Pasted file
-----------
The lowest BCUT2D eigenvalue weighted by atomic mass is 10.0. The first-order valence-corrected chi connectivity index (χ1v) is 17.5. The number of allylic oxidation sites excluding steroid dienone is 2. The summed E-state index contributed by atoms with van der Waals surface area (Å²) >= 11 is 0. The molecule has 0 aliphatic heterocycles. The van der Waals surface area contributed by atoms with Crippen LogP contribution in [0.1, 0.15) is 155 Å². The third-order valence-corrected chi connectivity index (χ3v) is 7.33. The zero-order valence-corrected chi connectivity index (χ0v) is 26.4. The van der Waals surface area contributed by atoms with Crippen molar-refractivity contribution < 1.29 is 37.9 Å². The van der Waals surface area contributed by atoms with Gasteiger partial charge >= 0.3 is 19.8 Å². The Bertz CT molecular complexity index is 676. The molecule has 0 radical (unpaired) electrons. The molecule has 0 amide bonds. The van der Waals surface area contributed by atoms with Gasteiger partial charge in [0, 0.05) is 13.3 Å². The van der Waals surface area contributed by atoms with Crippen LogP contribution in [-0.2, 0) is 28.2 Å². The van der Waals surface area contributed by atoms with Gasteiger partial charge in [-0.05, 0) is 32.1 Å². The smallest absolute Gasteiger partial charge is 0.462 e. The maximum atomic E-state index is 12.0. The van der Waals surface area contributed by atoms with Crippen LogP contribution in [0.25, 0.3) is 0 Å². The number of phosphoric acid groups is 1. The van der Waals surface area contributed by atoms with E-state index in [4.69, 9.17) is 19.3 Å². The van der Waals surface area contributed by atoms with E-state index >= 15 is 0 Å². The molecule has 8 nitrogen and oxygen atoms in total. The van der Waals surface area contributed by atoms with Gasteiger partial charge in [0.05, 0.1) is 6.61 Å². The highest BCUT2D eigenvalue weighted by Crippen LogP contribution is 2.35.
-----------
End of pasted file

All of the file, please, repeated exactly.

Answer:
The lowest BCUT2D eigenvalue weighted by atomic mass is 10.0. The first-order valence-corrected chi connectivity index (χ1v) is 17.5. The number of allylic oxidation sites excluding steroid dienone is 2. The summed E-state index contributed by atoms with van der Waals surface area (Å²) >= 11 is 0. The molecule has 0 aliphatic heterocycles. The van der Waals surface area contributed by atoms with Crippen LogP contribution in [0.1, 0.15) is 155 Å². The third-order valence-corrected chi connectivity index (χ3v) is 7.33. The zero-order valence-corrected chi connectivity index (χ0v) is 26.4. The van der Waals surface area contributed by atoms with Crippen molar-refractivity contribution < 1.29 is 37.9 Å². The van der Waals surface area contributed by atoms with Gasteiger partial charge >= 0.3 is 19.8 Å². The Bertz CT molecular complexity index is 676. The molecule has 0 radical (unpaired) electrons. The molecule has 0 amide bonds. The van der Waals surface area contributed by atoms with Gasteiger partial charge in [0, 0.05) is 13.3 Å². The van der Waals surface area contributed by atoms with Crippen LogP contribution in [-0.2, 0) is 28.2 Å². The van der Waals surface area contributed by atoms with Gasteiger partial charge in [-0.05, 0) is 32.1 Å². The smallest absolute Gasteiger partial charge is 0.462 e. The maximum atomic E-state index is 12.0. The van der Waals surface area contributed by atoms with Crippen LogP contribution in [0.25, 0.3) is 0 Å². The number of phosphoric acid groups is 1. The van der Waals surface area contributed by atoms with E-state index in [4.69, 9.17) is 19.3 Å². The van der Waals surface area contributed by atoms with E-state index >= 15 is 0 Å². The molecule has 8 nitrogen and oxygen atoms in total. The van der Waals surface area contributed by atoms with Gasteiger partial charge in [0.05, 0.1) is 6.61 Å². The highest BCUT2D eigenvalue weighted by Crippen LogP contribution is 2.35.